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CBS Poll: The Gender Gap On Guns

CBS Poll: The Gender Gap On Guns

  • Women More Supportive Than Men On Gun Control
  • Having Children Makes Little Difference
  • 7 In 10 Men And Women Want Stricter U.S. Gun Laws
  • (CBS) The Million Mom March reflects long-term gender differences on issues of gun control, differences which are seen in the results of a new CBS News/New York Times Poll.

    Women are far more supportive than men on every suggested gun control measure asked about in this poll. However, women with children at home are not any more supportive of gun restrictions than are women as a whole.

    Gender differences on the subject of guns range from gun ownership to how the sexes view the two major presidential candidates on gun issues.

    Men are much more likely than women to own guns themselves, and men have a more favorable view of the National Rifle Association than women do.

    The genders also differ on which presidential candidate - Vice President Al Gore or Texas Governor George W. Bush -- they agree with more on the subject of gun control.


    Seven in ten Americans say they would like the laws covering handguns to be made more strict in general, though it's not clear whether that means more laws, more enforcement or harsher punishment for gun crime. And on two types of gun controls, an assault weapons ban and child safety locks, public support is extremely high. Sixty-seven percent of Americans favor a nationwide assault weapons ban, and 84% favor requiring gun manufacturers to install child safety locks on guns.

    Women support each of these measures by a higher proportion than men do. More than nine in ten women favor requiring child safety locks on hand guns. On all these questions, it makes little difference whether women currently have children at home or not.

    CBSNEWS Charts


      Total Men Women
    Handgun laws should be more strict71%62%78%

    Favor nationwide assault weapon ban 67%63%71%

    Require child safety locks on handguns84%76%91%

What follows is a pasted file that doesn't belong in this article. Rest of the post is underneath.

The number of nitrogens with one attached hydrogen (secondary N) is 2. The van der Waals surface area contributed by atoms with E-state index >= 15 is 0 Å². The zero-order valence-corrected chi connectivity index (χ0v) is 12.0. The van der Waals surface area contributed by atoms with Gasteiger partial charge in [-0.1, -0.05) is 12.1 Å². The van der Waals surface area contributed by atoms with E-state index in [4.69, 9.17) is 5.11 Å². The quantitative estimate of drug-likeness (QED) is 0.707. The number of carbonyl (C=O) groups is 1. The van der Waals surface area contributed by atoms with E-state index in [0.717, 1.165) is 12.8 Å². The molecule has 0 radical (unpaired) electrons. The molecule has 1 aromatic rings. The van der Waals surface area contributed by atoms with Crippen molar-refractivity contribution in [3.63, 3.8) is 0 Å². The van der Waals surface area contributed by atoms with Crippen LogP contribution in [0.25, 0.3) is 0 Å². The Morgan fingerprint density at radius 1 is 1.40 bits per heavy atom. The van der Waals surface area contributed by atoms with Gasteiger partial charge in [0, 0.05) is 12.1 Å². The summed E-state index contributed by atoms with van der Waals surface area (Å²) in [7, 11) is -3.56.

CBSNEWS Charts

    Even majorities of gun owners favor an assault weapons ban and child safety locks. However, gun owners divide on whether handgun laws should be more strict than they are now. 51% of gun owners say that, but 49% say laws should remain as they are or be made less strict than they are now.

    Men are three times more likely than women to own a gun. 47% of men interviewed in this poll say they own their own gun, while just 15% of women do.


    Women and mehave far different views about the National Rifle Association, causing public opinion overall about that organization to be evenly divided. 45% of the public have a favorable view of the N.R.A., while 43% are unfavorable. 55% of men have a favorable opinion of the organization, but only 37% of women do.

    CBSNEWS Charts


      Total Men Women

    CBSEWS Charts

    Positive views of the N.R.A. had risen somewhat in the wake of a public relations campaign that organization conducted after the shootings last April at Columbine High School. In this poll, favorable opinions have declined somewhat. However, gun owners remain extremely positive about the organization, with 66% of gun owners expressing a favorable opinion and just 28% having an unfavorable view.

    More Americans expect that the N.R.A. will have a lot of influence over George W. Bush if he is elected president in the fall than say that will be the case if Al Gore is elected. Even so, most say that the National Rifle Association will have at least some impact on a Gore presidency.

    CBSNEWS Charts


      Bush Gore
    A lot 28%12%


    CBSNEWS Charts

    But those who have a negative view of the N.R.A. are twice as likely as those who like the association to think the N.R.A. would play a major role in a potential Bush presidency. 40 % of those with a negative view of the N.R.A. say it will have a lot of impact on Bush if he is elected, while just 20 % of those with a favorable view of the N.R.A. think that will be the case. There is no such difference in assessments of a potential Gore presidency.


    Fewer Americans cite guns as the issue they most want government to take action on than name things like education, health care and taxes -- that has been the case for a long time. Potential voters are split on which candidate, Bush or Gore, they agree with more on gun-related matters. 35% of voters say they agree more with Gore's views on gun related issues, while 37% agree more with Bush's views.

    As seen throughout this poll, there are gender differences. Men (as well as gun owners) give Bush the edge on gun issues, while women agree more with Gore's views. But registered women voters are far less sure than men voters about which candidate they agree with more on this matter.

    CBSNEWS Charts


      Total Men Women


    Not sure25%15%33%
    CBSNEWS Charts

    Women with children at home, a group that is generally less Democratic than all women, currently give Bush an edge on this issue. But 41% of them aren't sure yet which candidate they agree with.

    This poll was conducted May 10-13, 2000, among a nationwide random sample of 947 adults interviewed by telephone. The error due to sampling could be plus or minus three percentage points for results based on the entire sample.

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